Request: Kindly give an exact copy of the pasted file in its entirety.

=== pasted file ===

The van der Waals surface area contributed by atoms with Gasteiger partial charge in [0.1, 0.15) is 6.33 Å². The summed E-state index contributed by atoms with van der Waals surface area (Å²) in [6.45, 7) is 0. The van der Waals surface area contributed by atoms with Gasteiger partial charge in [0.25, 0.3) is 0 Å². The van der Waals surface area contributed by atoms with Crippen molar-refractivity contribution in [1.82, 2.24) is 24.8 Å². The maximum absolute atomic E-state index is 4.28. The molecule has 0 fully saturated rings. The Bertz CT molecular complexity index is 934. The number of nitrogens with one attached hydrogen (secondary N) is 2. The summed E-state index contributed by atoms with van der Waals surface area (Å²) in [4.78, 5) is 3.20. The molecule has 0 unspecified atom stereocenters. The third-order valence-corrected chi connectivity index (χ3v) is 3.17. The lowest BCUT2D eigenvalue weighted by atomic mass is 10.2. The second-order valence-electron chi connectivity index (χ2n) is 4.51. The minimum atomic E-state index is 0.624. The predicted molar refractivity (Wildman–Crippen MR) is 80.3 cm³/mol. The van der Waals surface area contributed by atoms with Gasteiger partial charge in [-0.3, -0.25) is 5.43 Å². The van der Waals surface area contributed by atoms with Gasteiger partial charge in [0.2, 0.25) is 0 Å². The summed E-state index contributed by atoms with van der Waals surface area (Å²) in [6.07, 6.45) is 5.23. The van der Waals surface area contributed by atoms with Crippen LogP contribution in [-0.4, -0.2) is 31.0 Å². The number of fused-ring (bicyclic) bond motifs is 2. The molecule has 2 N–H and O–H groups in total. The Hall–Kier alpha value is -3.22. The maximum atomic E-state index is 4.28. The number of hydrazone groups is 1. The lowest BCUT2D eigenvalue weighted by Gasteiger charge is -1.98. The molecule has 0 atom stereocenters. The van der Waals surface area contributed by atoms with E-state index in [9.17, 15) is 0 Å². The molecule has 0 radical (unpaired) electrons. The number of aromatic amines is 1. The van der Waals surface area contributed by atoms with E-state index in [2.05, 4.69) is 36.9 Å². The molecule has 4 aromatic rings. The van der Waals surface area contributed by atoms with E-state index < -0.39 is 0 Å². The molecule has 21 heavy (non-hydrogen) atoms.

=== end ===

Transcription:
The van der Waals surface area contributed by atoms with Gasteiger partial charge in [0.1, 0.15) is 6.33 Å². The summed E-state index contributed by atoms with van der Waals surface area (Å²) in [6.45, 7) is 0. The van der Waals surface area contributed by atoms with Gasteiger partial charge in [0.25, 0.3) is 0 Å². The van der Waals surface area contributed by atoms with Crippen molar-refractivity contribution in [1.82, 2.24) is 24.8 Å². The maximum absolute atomic E-state index is 4.28. The molecule has 0 fully saturated rings. The Bertz CT molecular complexity index is 934. The number of nitrogens with one attached hydrogen (secondary N) is 2. The summed E-state index contributed by atoms with van der Waals surface area (Å²) in [4.78, 5) is 3.20. The molecule has 0 unspecified atom stereocenters. The third-order valence-corrected chi connectivity index (χ3v) is 3.17. The lowest BCUT2D eigenvalue weighted by atomic mass is 10.2. The second-order valence-electron chi connectivity index (χ2n) is 4.51. The minimum atomic E-state index is 0.624. The predicted molar refractivity (Wildman–Crippen MR) is 80.3 cm³/mol. The van der Waals surface area contributed by atoms with Gasteiger partial charge in [-0.3, -0.25) is 5.43 Å². The van der Waals surface area contributed by atoms with Gasteiger partial charge in [0.2, 0.25) is 0 Å². The summed E-state index contributed by atoms with van der Waals surface area (Å²) in [6.07, 6.45) is 5.23. The van der Waals surface area contributed by atoms with Crippen LogP contribution in [-0.4, -0.2) is 31.0 Å². The number of fused-ring (bicyclic) bond motifs is 2. The molecule has 2 N–H and O–H groups in total. The Hall–Kier alpha value is -3.22. The maximum atomic E-state index is 4.28. The number of hydrazone groups is 1. The lowest BCUT2D eigenvalue weighted by Gasteiger charge is -1.98. The molecule has 0 atom stereocenters. The van der Waals surface area contributed by atoms with E-state index in [9.17, 15) is 0 Å². The molecule has 0 radical (unpaired) electrons. The number of aromatic amines is 1. The van der Waals surface area contributed by atoms with E-state index in [2.05, 4.69) is 36.9 Å². The molecule has 4 aromatic rings. The van der Waals surface area contributed by atoms with E-state index < -0.39 is 0 Å². The molecule has 21 heavy (non-hydrogen) atoms.